Discoloration on Capital Culinarian Stainless

RbakerFebruary 9, 2013

I used the back burners on my 48" CC tonight for the first time. The heat left some serious burn marks on the stainless behind the burners. I hit it with some basic cleaning solution and a scrub pad and it didn't touch it. I wanted to get some advice before I broke out the stronger stuff like Bar Keepers Friend. Also, is this going to happen every time I use the stove?



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You aren't going to be able to clean that very well, it's been heated to the point that the metal has changed properties. Over heating SS can degrade it's ability to resist rust. I've welded quite a bit of stainless and in the area surrounding the weld it's no longer able to prevent oxidation as it use to and looks a lot like that. I'd be curious to hear what others have to say.

    Bookmark   February 10, 2013 at 12:35AM
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It's a badge of honor not "discoloration". It means that you use your kitchen and it's not just for show.

    Bookmark   February 10, 2013 at 12:31PM
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There are countless ranges out there with stainless cooktops ... is this what they can be expected to look like after use? I've never had a stainless cooktop, but if this is true, I don't think I'd want to consider one. I actually thought that stainless would be easier to clean than those porcelain cooktops. Is this not the case, seriously?

    Bookmark   February 10, 2013 at 1:00PM
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stainless steel yellow heat

I have found that the vinegar and salt approach works. I originally read about it in the instructions for a Hackmann saucepan.

    Bookmark   February 10, 2013 at 6:59PM
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There's actually quite a bit of information on the web regarding heating/overheating SS. Here's one snippet:
Concerning the tint that often shows up on surgical stainless steel cookware, we assure you that your cookware is not damaged when it acquires this tint.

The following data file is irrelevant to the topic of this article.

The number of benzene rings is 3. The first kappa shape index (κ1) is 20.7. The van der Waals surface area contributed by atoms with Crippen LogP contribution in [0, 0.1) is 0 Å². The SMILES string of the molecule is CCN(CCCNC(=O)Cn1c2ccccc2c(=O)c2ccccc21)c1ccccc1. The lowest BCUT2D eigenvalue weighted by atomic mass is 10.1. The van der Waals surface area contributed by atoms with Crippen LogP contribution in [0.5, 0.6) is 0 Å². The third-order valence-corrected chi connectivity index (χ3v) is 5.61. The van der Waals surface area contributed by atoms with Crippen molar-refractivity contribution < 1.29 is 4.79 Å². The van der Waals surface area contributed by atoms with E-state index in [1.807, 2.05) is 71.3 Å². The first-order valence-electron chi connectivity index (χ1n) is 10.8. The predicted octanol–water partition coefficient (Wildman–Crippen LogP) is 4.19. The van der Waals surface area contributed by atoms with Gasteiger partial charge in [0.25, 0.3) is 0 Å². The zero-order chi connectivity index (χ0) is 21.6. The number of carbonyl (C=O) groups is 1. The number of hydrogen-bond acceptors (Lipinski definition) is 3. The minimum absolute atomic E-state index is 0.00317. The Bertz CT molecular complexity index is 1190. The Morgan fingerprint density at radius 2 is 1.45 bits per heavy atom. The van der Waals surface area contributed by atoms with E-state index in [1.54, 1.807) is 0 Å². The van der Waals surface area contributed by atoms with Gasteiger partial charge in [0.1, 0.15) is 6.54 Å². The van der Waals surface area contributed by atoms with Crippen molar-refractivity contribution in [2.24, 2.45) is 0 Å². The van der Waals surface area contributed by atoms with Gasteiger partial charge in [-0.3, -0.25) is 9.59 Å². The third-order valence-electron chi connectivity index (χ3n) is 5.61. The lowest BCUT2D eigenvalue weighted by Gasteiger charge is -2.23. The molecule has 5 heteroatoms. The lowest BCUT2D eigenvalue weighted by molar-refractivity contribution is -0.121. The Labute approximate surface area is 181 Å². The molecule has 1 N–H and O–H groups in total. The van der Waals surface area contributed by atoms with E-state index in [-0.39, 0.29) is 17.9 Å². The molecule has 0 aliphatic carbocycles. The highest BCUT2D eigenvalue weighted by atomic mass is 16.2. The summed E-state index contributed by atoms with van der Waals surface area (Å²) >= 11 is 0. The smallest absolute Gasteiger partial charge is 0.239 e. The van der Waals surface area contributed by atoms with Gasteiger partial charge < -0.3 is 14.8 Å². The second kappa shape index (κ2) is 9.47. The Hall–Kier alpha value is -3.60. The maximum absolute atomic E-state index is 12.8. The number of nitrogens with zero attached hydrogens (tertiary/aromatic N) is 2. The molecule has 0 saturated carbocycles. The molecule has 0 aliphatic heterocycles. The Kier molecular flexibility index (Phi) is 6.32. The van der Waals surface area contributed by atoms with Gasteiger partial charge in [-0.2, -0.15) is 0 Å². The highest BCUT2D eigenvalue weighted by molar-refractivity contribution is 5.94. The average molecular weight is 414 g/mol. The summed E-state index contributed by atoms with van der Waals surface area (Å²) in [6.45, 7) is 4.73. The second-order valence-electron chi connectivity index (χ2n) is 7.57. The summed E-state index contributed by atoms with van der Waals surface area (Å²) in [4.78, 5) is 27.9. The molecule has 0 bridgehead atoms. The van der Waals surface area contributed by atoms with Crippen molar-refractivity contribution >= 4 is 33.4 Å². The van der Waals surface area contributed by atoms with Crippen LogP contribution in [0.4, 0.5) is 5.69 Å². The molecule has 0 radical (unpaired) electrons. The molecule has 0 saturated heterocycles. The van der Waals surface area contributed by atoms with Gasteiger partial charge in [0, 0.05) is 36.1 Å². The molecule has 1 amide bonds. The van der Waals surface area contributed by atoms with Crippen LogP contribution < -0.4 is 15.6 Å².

The color tint is very common, and is formed when stainless steel is heated, not always, but sometimes over a length of time. The colors are related to the oxidation of the steel. The heat tint or temper color formed is actually a progressive thickening of the surface oxide layer and so, as the temperature is increased over time, the colors usually change. Many experts on surgical stainless steel say that the bluish tint is a tempering of the surface of the steel as a result of overheating, and cannot be removed.

    Bookmark   February 10, 2013 at 9:51PM
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That would not sit well with me either. Perhaps the SS edge is too close to the burner? Maybe it doesn't matter in a commercial application, but when you are spending the big $$ for a capital culinary, it does. I suspect you are like many on this forum who not only buy the Pro style ranges for both utility, but also for looks.

Also, I hat to open up a can of worms.... but perhaps the grade of stainless might be a factor. Any folks with metallurgy acumen care to comment? Do they use 304 ( higher grade) or 430 ( lower grade ) SS to make that trim.

I have attached a photo of my ( uncleaned )13 year old Dacor DRS30 Cooktop. Perhaps one of the "cleanest" tops ever designed. Not one seam on the entire top. It has a beaded SS finish unlike the typical straight line finish. Cleaning is a snap... Bar Keeper Friend or Comet/Ajax makes no difference. The finish is unaffected. IMHO, best cooktop finish and the only finish for me in the future. Dacor nolonger makes it. They onlyu offer their ranges with a baked enamel finish. However, DCS does.... which is what I will be getting.

On a side note, I stopped by a friend's home this weekend who had the Wolf 30" Dual Fuel Range. I think it was around 5 or 6 years old... .the cooktop under the burners. Their enamel cooktop had badly visible scratches everywhere.